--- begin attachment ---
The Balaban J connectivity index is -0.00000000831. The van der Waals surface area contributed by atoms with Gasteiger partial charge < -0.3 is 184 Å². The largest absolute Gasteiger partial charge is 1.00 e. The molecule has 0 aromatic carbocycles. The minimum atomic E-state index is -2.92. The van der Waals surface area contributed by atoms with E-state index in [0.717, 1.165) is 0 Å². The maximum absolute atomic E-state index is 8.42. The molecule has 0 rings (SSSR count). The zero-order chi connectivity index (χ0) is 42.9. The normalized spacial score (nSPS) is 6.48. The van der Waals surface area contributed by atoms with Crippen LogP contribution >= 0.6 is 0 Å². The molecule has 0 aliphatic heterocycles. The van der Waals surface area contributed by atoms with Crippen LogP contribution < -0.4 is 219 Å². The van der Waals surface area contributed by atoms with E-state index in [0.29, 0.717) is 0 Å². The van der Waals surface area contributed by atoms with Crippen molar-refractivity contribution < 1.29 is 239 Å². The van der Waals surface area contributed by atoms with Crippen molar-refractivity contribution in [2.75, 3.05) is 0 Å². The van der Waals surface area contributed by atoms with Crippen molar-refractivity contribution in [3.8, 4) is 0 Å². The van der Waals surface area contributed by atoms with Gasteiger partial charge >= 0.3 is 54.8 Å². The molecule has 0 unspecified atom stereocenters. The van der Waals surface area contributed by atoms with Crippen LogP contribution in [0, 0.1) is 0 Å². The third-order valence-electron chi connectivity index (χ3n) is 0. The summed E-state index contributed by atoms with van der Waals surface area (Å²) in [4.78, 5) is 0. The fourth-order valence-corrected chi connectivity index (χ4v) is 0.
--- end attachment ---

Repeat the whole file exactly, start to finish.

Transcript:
The Balaban J connectivity index is -0.00000000831. The van der Waals surface area contributed by atoms with Gasteiger partial charge < -0.3 is 184 Å². The largest absolute Gasteiger partial charge is 1.00 e. The molecule has 0 aromatic carbocycles. The minimum atomic E-state index is -2.92. The van der Waals surface area contributed by atoms with E-state index in [0.717, 1.165) is 0 Å². The maximum absolute atomic E-state index is 8.42. The molecule has 0 rings (SSSR count). The zero-order chi connectivity index (χ0) is 42.9. The normalized spacial score (nSPS) is 6.48. The van der Waals surface area contributed by atoms with Crippen LogP contribution >= 0.6 is 0 Å². The molecule has 0 aliphatic heterocycles. The van der Waals surface area contributed by atoms with Crippen LogP contribution < -0.4 is 219 Å². The van der Waals surface area contributed by atoms with E-state index in [0.29, 0.717) is 0 Å². The van der Waals surface area contributed by atoms with Crippen molar-refractivity contribution < 1.29 is 239 Å². The van der Waals surface area contributed by atoms with Crippen molar-refractivity contribution in [2.75, 3.05) is 0 Å². The van der Waals surface area contributed by atoms with Crippen molar-refractivity contribution in [3.8, 4) is 0 Å². The van der Waals surface area contributed by atoms with Gasteiger partial charge >= 0.3 is 54.8 Å². The molecule has 0 unspecified atom stereocenters. The van der Waals surface area contributed by atoms with Crippen LogP contribution in [0, 0.1) is 0 Å². The third-order valence-electron chi connectivity index (χ3n) is 0. The summed E-state index contributed by atoms with van der Waals surface area (Å²) in [4.78, 5) is 0. The fourth-order valence-corrected chi connectivity index (χ4v) is 0.